Indonesian hardcore is back. A growing number of youth, disaffected by high rates of unemployment and conservative social mores, are returning to hardcore musical roots that first emerged in Java during the early nineties. Looking to blow off steam and build an alternative community that doesn’t bow to sponsors or mainstream media restrictions, these teenagers like the tempo loud, strong and fast. By employing DIY tactics on the Internet and through mobile phones, they continue to establish larger networks of peers and fellow outsiders. The swelling ranks of Indonesian hardcore fans now organize shows in abandoned houses, art centers and empty storefronts across the country. These communal affairs, put on purely for the sake of the music, often showcase up to twenty bands playing short, fiery sets of hardcore music as well as other outlying subgenres of metal and punk. The mosh pits may appear violent but fighting is not tolerated and after the shows most fans hang around and enjoy the camaraderie of their peers. The hardcore community in Java promotes tolerance and diversity and also continues to redefine the role of women in the largest Muslim nation on the planet. Check out the video below for a more detailed look into the Indonesian hardcore scene on Java.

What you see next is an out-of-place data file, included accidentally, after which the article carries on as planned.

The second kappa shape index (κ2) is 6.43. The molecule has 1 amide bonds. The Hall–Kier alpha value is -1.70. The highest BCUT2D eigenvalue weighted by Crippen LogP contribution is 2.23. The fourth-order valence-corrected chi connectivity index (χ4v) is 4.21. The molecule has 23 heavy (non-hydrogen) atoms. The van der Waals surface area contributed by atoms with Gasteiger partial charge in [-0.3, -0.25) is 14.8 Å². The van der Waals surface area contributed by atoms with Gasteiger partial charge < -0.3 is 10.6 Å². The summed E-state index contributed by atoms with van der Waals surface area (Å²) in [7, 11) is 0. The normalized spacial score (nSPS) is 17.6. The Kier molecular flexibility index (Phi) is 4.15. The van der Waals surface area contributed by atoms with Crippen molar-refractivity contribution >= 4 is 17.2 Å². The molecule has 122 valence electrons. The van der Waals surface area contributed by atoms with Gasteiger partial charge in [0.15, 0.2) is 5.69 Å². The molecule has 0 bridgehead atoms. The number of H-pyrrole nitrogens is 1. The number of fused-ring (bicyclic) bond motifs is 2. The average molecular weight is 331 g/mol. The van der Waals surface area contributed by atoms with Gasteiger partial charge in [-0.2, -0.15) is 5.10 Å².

A hardcore fan shows off his "friend" tattoo in Blitar

      A lead singer screams into the mic in JakartaA crowd goes crazy for Straight Answer in JakartaA guitarist flips over a crowd in an abandoned house in Blitar

      Hardcore fans explode into a mosh pit in a community center in MalangA hardcore fan sports his "hardcore is back" shirtYoung hardcore fans work themselves up into a frenzy in Bandung

      A hardcore fan gets rammed into a crowd beneath a portrait of former President Suharto in BlitarA hardcore fan sports his "skinhead" tattoo in JakartaYoung hardcore fans sit outside a venue in Bandung waiting for the show to start

      A band rips through a set in an abandoned house in BlitarHardcore fans sit outside on scooters during a show in JakartaA lead singer gets lifted by hardcore fans in an abandoned house in Blitar

      The lead singer of To Die screams into the mic in MalangA drummer displays his "beat down" tattoos across his knucklesA young hardcore fan sits on a stage monitor during a show in Solo